Don’t Shoot the Messenger

The investigation into child abuse alleged against some of the great and the good was called “Operation Midland”. To investigate further allegations made by one man that Lady Brittan’s late husband, the former head of the armed forces Lord Bramall, and the former MP Harvey Proctor and been abusing children the police sought and obtained search warrants to search their homes.

What the Police expected the search of the homes to reveal about child abuse alleged decades earlier I have never understood. Nevertheless the police applied for search warrants to a judge, in this case to a District Judge and laid what evidence they had before the judge. The judge issued the warrants and as a result the homes of three wholly innocent elderly people were searched by the police with all the attendant publicity. Of course, the searches revealed nothing because the people that the police were investigating, all elderly, were wholly innocent and the allegations were motivated by malice. Clearly all three people were badly shaken and distressed by the police turning up with search warrants and searching their homes.

Now, after the damage was done and after the police informant was convicted for perverting the course of justice by inventing these allegations of child abuse, the issue of the warrants has been investigated by a former judge of the High Court, Sir Richard Henriques, who has claimed that the Police, when applying for the search warrants may well have perverted the course of justice because they failed to tell the District Judge that the informant had been inconsistent.

It strikes me that this is a question of shooting the messenger. Of course, the police were foolish in the way they dealt with operation Midland and made mistakes by relying on a single informant who subsequently was proved to be a liar and rather a nasty piece of work. However, the target for my criticism is the District Judge who granted the search warrants.

Search warrants must be granted by a judge. This means application for a search warrant is a judicial process in which a judge makes a judicial decision. It should not be be a rubber stamping of the request but a thorough investigation into the justice of granting a search warrant.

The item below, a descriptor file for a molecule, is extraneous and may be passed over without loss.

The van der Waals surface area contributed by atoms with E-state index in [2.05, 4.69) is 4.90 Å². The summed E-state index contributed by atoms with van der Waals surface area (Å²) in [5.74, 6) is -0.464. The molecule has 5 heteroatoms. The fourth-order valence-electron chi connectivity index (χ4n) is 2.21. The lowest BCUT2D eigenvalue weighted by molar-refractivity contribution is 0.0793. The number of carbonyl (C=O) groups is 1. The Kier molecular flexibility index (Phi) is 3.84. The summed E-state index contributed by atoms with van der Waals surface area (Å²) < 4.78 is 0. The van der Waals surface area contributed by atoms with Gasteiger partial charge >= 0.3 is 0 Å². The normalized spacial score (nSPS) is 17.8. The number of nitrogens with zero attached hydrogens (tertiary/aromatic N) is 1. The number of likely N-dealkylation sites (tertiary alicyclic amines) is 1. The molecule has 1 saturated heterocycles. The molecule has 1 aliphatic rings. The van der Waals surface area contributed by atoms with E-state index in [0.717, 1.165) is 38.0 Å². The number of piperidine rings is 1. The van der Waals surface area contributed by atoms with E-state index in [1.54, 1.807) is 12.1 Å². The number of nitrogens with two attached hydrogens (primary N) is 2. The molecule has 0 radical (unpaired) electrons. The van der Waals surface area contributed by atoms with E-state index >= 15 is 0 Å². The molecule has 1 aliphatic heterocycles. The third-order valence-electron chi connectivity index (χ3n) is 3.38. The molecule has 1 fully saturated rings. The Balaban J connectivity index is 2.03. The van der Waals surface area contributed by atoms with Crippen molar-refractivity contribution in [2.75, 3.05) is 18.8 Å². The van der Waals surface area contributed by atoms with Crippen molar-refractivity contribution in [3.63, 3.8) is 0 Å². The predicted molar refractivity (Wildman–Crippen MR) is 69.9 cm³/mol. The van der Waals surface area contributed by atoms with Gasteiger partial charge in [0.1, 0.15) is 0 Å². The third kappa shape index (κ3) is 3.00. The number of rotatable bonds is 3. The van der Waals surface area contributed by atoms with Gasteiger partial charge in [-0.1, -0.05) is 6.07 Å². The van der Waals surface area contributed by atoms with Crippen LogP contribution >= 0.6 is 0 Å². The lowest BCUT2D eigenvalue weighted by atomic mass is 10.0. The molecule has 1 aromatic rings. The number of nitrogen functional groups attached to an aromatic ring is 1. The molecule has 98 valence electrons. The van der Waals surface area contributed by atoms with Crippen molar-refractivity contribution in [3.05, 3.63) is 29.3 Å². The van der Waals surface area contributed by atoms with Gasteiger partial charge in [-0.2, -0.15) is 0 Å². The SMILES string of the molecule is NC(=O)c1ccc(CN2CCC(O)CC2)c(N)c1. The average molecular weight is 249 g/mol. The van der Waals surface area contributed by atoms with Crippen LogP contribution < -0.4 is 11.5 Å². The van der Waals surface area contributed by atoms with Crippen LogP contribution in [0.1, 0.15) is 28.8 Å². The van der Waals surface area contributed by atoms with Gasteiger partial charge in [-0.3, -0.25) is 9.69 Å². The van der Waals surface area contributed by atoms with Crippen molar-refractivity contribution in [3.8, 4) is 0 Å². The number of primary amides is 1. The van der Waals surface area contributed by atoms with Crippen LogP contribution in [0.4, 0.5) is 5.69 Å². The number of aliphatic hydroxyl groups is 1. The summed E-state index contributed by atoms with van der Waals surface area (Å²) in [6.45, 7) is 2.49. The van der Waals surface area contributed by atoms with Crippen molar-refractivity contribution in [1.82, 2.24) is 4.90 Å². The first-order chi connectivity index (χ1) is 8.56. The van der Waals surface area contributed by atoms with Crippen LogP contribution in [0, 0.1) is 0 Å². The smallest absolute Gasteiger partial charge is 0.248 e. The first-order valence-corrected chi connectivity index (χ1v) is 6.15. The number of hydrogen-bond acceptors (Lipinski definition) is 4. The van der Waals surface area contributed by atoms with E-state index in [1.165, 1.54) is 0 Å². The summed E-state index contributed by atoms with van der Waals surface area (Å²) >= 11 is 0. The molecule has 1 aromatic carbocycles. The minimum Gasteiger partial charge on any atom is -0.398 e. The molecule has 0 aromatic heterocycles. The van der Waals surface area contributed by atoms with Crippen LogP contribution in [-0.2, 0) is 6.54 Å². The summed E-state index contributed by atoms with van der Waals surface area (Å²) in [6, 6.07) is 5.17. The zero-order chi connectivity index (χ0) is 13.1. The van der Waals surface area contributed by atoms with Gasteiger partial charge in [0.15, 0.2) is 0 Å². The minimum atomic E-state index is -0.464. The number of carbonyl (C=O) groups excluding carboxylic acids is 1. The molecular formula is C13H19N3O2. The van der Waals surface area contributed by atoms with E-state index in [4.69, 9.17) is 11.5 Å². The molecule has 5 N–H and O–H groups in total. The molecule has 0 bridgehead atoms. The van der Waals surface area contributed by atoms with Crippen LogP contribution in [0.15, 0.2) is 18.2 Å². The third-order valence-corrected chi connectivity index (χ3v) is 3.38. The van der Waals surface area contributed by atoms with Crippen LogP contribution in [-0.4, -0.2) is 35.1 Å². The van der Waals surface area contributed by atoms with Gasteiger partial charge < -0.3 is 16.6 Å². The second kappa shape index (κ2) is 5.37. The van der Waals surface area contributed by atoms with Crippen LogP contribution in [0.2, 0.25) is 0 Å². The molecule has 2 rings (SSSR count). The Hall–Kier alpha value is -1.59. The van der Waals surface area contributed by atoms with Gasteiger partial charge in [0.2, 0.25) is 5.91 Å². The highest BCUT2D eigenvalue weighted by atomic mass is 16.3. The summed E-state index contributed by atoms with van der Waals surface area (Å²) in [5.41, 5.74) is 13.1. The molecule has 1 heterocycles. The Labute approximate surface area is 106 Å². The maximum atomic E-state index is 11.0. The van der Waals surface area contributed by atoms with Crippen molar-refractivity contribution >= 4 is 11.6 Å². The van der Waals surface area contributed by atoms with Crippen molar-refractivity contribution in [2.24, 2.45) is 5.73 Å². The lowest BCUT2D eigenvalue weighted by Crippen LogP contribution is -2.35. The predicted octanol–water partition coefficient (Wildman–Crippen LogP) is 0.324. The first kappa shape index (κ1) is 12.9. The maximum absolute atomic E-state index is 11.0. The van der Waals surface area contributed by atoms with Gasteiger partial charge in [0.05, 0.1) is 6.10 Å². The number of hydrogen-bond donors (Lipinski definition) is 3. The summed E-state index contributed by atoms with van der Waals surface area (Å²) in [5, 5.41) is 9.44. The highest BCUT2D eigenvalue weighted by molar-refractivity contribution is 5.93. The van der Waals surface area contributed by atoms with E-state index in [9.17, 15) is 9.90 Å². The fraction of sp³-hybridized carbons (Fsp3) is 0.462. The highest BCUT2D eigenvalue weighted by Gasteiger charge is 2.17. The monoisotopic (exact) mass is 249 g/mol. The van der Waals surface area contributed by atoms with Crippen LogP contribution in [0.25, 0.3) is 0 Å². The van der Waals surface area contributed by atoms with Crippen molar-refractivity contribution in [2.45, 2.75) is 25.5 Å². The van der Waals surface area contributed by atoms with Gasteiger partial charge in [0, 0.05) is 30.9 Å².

The issues that this raises are

  1. What did evidence of child abuse the police think they would find at the homes of Lady Brittain, Lord Bramhall and Mr Proctor? The abuse alleged was years earlier – too far away for there to be electronic evidence and DNA evidence.
  2. Absent uncorrobrated evidence of a single informant, how likely was it that the search of the homes was merely a step to “shake up” the suspects and their families: this is not a proper reason to grant a search warrant.
  3. How, if at all did the District Judge having before him or her applications for search warrants test those applications.?
  4. The allegations made warranted investigation because they were serious. However these allegations depended on a single witness whose story was uncorroborated. How was it that the District Judge failed to take account of this when considering the search warrants?

Judges should remember that they are there to protect the rights of individuals and that although the existing law on search warrants is confusing, it is clear that many applications, like these applications, are not properly scrutinised by judges.

Police make mistakes all the time, so do judges. However, judges should understand that the police do make mistakes and in the case of applications for search warrants judges are there to wherever possible prevent those mistakes and not simply to believe whatever the police tell them. .

We Cannot Rely on the Judges to Safeguard Our Freedoms

There has been a great deal of press comment and scandal in the UK recently about allegations of historic child abuse. There have been quite a lot of cases in which famous people, often entertainers, have been found to have abused children and women taking advantage of their celebrity, but in efforts to catch all such abusers unsubstantiated and sometimes ridiculous allegations of abuse have been investigated with fervour, relying implicitly on the truth of the complainants statements no matter how incredible or uncorroborated they may have been.